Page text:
Who would have thought that a walk around Raffles Place is actually a walk down Singapore’s history? Raffles Place was formerly called Commercial Square and was designated for commercial activities by Sir Stamford Raffles himself back in 1822 as part of his Raffles Town Plan. The rectangular centre of Raffles Place was often referred to as Raffles Square. It was the first reclamation project in Singapore as it was swampy land next to the Singapore River. Part of the history of this place resulted in the naming of the streets such as Market Street and Chulia Street (know earlier as Kling Street) were named after Dr Jose D'Almeida, the surgeon, who had his dispensary and his business firm of Jose D'Ameida and Sons in Commercial Square.” Singapore’s very own (and oldest department store) John Little started their operations here in Commercial Square back in 1845. During World War II, and on 8 December 1941, Japanese planes made Raffles Place one of their targets of destruction. On 12 December 1987, Raffles Place Mass Rapid Transit (MRT) Station was opened with accesses from each end of Raffles Square. The station's entrance has detailing reminiscent of the John Little Building's facade dated 1911 which was fashioned in a Spanish style.
Esplanade: Esplanade is the arts and cultural entertainment of the city. From far off, the roof of the structure appears to be akin to a golf ball dipped half into the waters, but essentially, is a wire frame structure. What gives the structure its appeal is the spiked honeycomb design. This complex has been designed to meet the needs of a full scale musical and entertainment event.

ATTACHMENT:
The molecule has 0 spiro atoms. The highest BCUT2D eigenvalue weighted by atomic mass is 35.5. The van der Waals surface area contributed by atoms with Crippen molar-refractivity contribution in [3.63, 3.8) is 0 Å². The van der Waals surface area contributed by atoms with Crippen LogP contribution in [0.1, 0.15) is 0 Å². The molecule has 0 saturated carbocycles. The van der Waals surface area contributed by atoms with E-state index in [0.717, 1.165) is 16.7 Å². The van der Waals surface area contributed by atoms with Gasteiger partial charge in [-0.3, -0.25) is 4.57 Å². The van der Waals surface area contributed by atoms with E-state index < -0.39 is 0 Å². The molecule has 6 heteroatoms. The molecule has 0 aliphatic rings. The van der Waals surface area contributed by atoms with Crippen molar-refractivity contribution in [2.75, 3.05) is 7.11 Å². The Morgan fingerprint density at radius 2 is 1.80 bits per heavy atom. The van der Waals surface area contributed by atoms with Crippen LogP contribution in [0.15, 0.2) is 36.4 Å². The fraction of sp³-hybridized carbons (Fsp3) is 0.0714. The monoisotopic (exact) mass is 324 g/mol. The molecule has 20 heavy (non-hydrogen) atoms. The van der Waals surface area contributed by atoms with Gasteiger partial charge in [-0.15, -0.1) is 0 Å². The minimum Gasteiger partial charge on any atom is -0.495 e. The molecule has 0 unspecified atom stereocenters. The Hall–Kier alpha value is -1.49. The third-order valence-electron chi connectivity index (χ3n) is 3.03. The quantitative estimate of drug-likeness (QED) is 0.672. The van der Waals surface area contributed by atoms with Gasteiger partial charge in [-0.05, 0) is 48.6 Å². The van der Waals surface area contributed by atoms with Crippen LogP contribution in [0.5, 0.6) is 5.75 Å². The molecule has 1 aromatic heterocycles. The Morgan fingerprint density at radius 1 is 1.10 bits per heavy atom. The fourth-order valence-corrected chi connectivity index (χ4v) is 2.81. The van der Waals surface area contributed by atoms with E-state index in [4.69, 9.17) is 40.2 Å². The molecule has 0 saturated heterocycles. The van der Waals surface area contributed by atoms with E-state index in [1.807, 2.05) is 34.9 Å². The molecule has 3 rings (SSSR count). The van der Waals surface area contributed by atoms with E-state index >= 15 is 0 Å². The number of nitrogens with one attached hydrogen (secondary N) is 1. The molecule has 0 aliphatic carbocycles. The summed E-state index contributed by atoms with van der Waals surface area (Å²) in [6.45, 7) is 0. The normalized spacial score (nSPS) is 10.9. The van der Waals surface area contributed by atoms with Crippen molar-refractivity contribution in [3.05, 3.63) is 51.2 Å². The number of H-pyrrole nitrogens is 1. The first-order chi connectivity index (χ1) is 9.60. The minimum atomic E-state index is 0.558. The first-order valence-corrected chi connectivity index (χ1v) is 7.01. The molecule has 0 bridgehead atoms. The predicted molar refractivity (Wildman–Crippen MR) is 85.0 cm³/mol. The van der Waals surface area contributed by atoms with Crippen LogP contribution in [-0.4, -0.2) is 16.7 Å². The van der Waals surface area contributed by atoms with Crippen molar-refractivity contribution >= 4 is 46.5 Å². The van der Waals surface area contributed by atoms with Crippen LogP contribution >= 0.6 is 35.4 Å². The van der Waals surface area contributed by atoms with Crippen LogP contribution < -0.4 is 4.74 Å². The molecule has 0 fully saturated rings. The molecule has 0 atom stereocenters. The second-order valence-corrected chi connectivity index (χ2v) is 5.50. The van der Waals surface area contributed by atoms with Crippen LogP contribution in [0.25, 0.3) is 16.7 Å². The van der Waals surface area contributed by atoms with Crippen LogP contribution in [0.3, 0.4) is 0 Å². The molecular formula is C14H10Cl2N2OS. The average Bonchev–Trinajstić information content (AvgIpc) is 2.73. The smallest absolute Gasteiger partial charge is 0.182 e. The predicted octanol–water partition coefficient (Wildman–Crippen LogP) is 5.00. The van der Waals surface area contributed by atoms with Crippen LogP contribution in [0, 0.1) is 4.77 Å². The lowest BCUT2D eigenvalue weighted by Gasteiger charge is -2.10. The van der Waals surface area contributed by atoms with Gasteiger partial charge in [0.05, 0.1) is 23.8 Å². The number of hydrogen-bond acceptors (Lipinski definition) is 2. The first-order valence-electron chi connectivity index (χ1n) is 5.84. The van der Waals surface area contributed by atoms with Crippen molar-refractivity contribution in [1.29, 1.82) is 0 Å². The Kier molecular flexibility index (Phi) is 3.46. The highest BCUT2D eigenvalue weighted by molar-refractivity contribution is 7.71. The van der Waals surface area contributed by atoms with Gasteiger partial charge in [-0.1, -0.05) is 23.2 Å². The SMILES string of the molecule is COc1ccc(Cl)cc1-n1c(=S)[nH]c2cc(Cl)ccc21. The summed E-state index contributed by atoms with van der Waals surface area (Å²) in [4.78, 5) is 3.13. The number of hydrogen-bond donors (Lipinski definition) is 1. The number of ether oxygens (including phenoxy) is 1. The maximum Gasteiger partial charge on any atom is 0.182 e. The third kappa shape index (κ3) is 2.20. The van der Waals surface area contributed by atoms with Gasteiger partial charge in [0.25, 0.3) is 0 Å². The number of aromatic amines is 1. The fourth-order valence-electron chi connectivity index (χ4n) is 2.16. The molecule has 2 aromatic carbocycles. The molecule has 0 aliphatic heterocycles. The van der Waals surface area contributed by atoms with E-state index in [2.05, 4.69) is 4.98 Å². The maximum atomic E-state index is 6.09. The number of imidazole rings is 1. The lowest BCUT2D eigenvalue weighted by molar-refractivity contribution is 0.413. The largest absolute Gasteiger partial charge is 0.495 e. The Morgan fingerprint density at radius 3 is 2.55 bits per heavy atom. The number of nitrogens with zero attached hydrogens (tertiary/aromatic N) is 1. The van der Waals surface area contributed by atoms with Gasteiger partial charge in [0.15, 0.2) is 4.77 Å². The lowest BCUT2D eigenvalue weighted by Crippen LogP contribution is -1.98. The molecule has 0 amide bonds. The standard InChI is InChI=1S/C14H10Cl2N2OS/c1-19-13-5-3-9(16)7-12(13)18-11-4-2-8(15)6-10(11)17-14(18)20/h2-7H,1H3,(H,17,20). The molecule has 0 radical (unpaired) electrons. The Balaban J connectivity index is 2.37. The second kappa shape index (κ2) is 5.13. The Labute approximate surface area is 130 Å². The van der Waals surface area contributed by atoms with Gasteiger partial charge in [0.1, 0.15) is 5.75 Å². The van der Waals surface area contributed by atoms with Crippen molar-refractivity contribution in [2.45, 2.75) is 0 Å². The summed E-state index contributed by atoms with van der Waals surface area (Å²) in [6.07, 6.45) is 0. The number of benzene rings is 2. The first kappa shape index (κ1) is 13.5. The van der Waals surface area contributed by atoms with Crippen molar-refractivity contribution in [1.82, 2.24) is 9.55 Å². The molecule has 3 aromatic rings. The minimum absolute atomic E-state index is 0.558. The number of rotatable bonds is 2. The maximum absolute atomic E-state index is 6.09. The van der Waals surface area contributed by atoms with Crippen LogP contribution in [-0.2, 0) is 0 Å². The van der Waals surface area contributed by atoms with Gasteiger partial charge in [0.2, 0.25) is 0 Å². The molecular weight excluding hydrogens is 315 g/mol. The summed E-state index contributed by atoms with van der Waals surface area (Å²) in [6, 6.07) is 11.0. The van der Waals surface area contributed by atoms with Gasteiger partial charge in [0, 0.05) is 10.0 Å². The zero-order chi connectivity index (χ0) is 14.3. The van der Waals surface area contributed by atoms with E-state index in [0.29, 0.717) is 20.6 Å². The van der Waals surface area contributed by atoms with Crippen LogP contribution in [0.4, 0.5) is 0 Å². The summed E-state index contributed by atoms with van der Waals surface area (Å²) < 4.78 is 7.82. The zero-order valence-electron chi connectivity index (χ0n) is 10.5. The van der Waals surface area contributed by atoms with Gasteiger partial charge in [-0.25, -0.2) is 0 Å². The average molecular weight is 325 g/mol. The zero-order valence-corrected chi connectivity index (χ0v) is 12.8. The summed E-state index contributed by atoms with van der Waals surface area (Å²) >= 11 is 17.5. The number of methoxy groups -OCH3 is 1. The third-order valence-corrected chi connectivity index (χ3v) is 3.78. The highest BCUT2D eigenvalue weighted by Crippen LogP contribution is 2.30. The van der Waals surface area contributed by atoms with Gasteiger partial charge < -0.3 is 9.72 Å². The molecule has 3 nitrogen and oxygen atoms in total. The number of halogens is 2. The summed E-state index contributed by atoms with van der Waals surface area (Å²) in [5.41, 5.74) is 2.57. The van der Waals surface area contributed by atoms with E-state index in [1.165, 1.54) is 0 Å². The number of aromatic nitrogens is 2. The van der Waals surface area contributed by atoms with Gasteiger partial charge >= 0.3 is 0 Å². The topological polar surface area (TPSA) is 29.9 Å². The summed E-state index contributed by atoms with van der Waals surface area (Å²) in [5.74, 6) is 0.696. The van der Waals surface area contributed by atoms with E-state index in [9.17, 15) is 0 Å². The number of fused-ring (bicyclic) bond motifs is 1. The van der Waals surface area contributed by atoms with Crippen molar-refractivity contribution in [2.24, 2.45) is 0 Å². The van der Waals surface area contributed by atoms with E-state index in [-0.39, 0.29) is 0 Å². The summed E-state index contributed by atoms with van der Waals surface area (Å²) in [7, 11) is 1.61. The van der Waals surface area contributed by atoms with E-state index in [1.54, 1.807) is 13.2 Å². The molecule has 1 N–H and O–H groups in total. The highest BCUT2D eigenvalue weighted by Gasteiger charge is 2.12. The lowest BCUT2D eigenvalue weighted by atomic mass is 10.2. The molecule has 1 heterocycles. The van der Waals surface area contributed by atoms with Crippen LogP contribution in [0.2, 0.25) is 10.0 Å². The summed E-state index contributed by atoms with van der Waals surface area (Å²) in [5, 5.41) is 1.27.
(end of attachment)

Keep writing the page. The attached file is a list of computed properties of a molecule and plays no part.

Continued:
There are some really picturesque nature trails from MacRitchie Reservoir Park to the HSBC TreeTop Walk suspension bridge that connects Bukit Pierce and Bukit Kalang (the two highest points at Mac Ritcheie), which are definitely worth your while (when the weather’s right). The trails meander through black forests and past unusual wildlife-we caught a glimpse of the bright blue baby snake-ending at the 25m-high suspension bridge. There are maps and directions posted everywhere, so whichever trail you choose, you won’t get lost. If you need a breather, stop at the Visitor Centre about 3km shy of the suspension bridge. We recommend Route 3, a 10 km walk starting from the park, and Route 6, a 7 km trek that starts from Venus Drive car park.
Sri Mariamman Temple Singapore